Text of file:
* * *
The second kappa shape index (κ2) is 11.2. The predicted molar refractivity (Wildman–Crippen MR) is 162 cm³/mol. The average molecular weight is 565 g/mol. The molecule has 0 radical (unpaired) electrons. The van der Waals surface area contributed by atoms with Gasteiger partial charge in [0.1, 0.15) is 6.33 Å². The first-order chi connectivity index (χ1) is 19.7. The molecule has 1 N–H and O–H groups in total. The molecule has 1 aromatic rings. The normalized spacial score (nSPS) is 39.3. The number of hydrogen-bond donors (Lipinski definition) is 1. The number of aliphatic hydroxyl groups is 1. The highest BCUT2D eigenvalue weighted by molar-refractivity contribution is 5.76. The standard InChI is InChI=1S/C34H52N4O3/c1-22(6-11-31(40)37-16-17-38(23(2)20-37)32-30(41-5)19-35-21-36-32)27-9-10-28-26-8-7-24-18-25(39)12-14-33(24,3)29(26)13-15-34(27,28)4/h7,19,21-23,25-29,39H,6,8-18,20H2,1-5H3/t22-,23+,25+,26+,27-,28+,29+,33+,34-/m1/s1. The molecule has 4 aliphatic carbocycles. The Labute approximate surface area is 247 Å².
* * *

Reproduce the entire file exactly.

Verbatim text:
The second kappa shape index (κ2) is 11.2. The predicted molar refractivity (Wildman–Crippen MR) is 162 cm³/mol. The average molecular weight is 565 g/mol. The molecule has 0 radical (unpaired) electrons. The van der Waals surface area contributed by atoms with Gasteiger partial charge in [0.1, 0.15) is 6.33 Å². The first-order chi connectivity index (χ1) is 19.7. The molecule has 1 N–H and O–H groups in total. The molecule has 1 aromatic rings. The normalized spacial score (nSPS) is 39.3. The number of hydrogen-bond donors (Lipinski definition) is 1. The number of aliphatic hydroxyl groups is 1. The highest BCUT2D eigenvalue weighted by molar-refractivity contribution is 5.76. The standard InChI is InChI=1S/C34H52N4O3/c1-22(6-11-31(40)37-16-17-38(23(2)20-37)32-30(41-5)19-35-21-36-32)27-9-10-28-26-8-7-24-18-25(39)12-14-33(24,3)29(26)13-15-34(27,28)4/h7,19,21-23,25-29,39H,6,8-18,20H2,1-5H3/t22-,23+,25+,26+,27-,28+,29+,33+,34-/m1/s1. The molecule has 4 aliphatic carbocycles. The Labute approximate surface area is 247 Å².